Rhodri Davies, Programme Leader, Giving Thought

Rhodri Davies

Head of Policy

Charities Aid Foundation

The role of giving

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Philanthropy and the Sins of the Past: Statues, Slavery & Tainted Donations

25 June 2020

Statues and slavery have been very much in the news in recent weeks. The toppling of the long-controversial effigy of Edward Colston into Bristol Harbour by Black Lives Matter protestors has led to many other towns, cities and institutions grappling with their own historical links with the slave trade.

This new wave of reckoning has so far seen a statue of slave trader Robert Milligan removed from London’s Docklands; Oxford University’s Oriel College announce their support for the removal of a memorial to colonialist Cecil Rhodes; and a number of venerable companies such as the brewer Greene King and the insurance market Lloyds of London announce they are to offer new support to groups supporting BAME communities and seeking racial justice in recognition of their own past links to slavery.

This has generated a huge amount of debate about the best way to acknowledge and come to terms with problematic parts of our country’s history. In some ways I am loath to add to this debate because there is a real danger that it becomes part of a wider culture war and thus distracts from the much more pressing issue of dealing with the blight of systemic racism and injustice that is at the heart of the Black Lives Matter movement. However, these recent events do raise important questions about philanthropy that are worth giving some consideration. In particular:

    • What role does philanthropy play in shaping our historical narratives of issues like slavery?
    • Conversely, how does our understanding of history shape our narratives of philanthropy?
    • What should philanthropic organisations that have problematic historical associations to issues like slavery do about it?


    Let’s focus first on the specific issue of problematic statues and why this matters for philanthropy.

    Our starting point here should be to recognise that statues are not neutral objects that somehow spring forth from the living earth to depict historical events in an entirely objective way. Rather they are subjective representations, designed by people with a particular purpose in mind and reflecting the context of their creation. So we always need to ask a series of basic questions including: When was this statue erected? Why was it erected? And who paid for it?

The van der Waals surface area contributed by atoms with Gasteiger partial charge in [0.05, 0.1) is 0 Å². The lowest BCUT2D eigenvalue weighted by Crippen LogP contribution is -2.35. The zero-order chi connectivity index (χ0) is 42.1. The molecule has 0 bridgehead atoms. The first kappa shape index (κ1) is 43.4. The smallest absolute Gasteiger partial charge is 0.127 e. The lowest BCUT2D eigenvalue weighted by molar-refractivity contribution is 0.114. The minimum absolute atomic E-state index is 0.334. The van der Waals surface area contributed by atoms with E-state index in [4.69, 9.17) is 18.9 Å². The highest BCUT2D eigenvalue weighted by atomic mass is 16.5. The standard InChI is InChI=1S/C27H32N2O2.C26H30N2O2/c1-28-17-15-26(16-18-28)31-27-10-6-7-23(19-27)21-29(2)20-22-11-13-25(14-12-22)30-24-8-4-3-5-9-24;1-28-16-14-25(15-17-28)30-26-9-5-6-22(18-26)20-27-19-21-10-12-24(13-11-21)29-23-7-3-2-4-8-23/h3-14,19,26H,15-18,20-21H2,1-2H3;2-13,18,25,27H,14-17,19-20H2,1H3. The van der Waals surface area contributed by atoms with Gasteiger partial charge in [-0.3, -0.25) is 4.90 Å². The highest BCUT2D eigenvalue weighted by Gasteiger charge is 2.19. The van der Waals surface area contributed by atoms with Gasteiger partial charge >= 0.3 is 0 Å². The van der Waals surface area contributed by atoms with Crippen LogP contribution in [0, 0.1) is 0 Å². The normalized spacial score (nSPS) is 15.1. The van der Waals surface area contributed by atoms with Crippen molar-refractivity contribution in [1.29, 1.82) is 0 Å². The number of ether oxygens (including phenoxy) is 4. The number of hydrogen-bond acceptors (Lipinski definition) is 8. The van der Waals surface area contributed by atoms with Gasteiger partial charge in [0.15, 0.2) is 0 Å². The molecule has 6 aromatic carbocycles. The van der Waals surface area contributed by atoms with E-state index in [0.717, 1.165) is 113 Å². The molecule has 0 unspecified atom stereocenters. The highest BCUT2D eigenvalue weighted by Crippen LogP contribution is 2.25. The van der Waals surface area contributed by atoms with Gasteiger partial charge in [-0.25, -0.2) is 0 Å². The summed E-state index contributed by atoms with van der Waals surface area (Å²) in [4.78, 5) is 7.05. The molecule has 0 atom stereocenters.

Some of those who defend statues like that of Edward Colston, or take issue with their removal, argue that it is better to keep them in place because they “teach us about our past”, including slavery. But is this really true? Of course statues can act as memorials to tragic or shameful events just as much as they can act as celebrations. However this is entirely dependent on the nature of the statue, the information it conveys and the context in which it is presented. In the case of Colston it is pretty disingenuous to suggest that we can learn anything from his statue about slavery, given that there is no mention of the subject anywhere on the plaque (despite the efforts of local campaigners over many years).

    This is where philanthropy becomes relevant; because the statue of Colston is not acknowledging him as a slave owner, but rather celebrating him as a philanthropist. And this makes it a physical embodiment of one of the most awkward truths about philanthropy throughout history: that it has often played a role in atoning for, or deflecting criticism of, wider sins.

    In some cases this may be done consciously by those doing the giving. If we look back at the pre-Reformation period, for instance, the idea that acts of charity (ideally towards the church) could absolve a donor from their sins and thus help to ensure their passage to heaven was a major money spinner for the medieval Catholic Church (and, indeed, the selling of such “indulgences” was one of the things that most bothered Martin Luther and his followers). Fast forward to today and you still don’t have to go that far to find examples of people trying to use visible acts of philanthropy or deflect attention away from other misdemeanours or to buy absolution from them in the court of public opinion. Most recently, US Senator Kelly Loeffler - when faced with criticism over allegations of making stock trades that benefitted from private security briefings - decided to base her strategy on highlighting her own public acts of charitable giving (presumably in the hope that this would defuse the criticism?) You can read more on this story in a recent article by Jon Dean (and also listen to me discuss Jon’s recent book “The Good Glow: charity and the symbolic power of doing good” with him on the CAF Giving Thought podcast).